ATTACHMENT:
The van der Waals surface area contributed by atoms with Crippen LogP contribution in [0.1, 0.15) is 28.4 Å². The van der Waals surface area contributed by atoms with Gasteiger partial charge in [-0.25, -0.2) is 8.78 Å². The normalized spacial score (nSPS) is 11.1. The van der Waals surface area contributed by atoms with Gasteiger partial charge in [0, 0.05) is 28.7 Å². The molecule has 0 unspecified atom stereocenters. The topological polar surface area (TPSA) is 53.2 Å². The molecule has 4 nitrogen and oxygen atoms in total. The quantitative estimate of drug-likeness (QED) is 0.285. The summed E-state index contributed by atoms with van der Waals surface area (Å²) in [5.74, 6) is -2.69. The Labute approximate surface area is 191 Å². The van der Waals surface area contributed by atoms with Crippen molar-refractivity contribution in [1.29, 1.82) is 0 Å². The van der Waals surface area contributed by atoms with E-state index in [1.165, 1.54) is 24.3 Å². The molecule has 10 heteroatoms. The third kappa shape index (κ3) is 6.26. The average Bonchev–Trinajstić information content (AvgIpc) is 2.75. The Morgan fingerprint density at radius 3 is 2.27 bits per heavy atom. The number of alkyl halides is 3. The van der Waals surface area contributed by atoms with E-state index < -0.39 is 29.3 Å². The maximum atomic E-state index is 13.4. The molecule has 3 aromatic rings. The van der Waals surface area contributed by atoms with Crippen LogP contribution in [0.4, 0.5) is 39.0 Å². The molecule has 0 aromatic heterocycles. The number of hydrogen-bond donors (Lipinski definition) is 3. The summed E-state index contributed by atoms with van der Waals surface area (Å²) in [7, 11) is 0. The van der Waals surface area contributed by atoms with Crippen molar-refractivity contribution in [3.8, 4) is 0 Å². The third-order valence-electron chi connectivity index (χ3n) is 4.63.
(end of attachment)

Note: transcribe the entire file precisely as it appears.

The van der Waals surface area contributed by atoms with Crippen LogP contribution in [0.1, 0.15) is 28.4 Å². The van der Waals surface area contributed by atoms with Gasteiger partial charge in [-0.25, -0.2) is 8.78 Å². The normalized spacial score (nSPS) is 11.1. The van der Waals surface area contributed by atoms with Gasteiger partial charge in [0, 0.05) is 28.7 Å². The molecule has 0 unspecified atom stereocenters. The topological polar surface area (TPSA) is 53.2 Å². The molecule has 4 nitrogen and oxygen atoms in total. The quantitative estimate of drug-likeness (QED) is 0.285. The summed E-state index contributed by atoms with van der Waals surface area (Å²) in [5.74, 6) is -2.69. The Labute approximate surface area is 191 Å². The van der Waals surface area contributed by atoms with Crippen molar-refractivity contribution in [1.29, 1.82) is 0 Å². The van der Waals surface area contributed by atoms with E-state index in [1.165, 1.54) is 24.3 Å². The molecule has 10 heteroatoms. The third kappa shape index (κ3) is 6.26. The average Bonchev–Trinajstić information content (AvgIpc) is 2.75. The Morgan fingerprint density at radius 3 is 2.27 bits per heavy atom. The number of alkyl halides is 3. The van der Waals surface area contributed by atoms with E-state index < -0.39 is 29.3 Å². The maximum atomic E-state index is 13.4. The molecule has 3 aromatic rings. The van der Waals surface area contributed by atoms with Crippen LogP contribution in [0.4, 0.5) is 39.0 Å². The molecule has 0 aromatic heterocycles. The number of hydrogen-bond donors (Lipinski definition) is 3. The summed E-state index contributed by atoms with van der Waals surface area (Å²) in [7, 11) is 0. The van der Waals surface area contributed by atoms with Crippen molar-refractivity contribution in [3.8, 4) is 0 Å². The third-order valence-electron chi connectivity index (χ3n) is 4.63.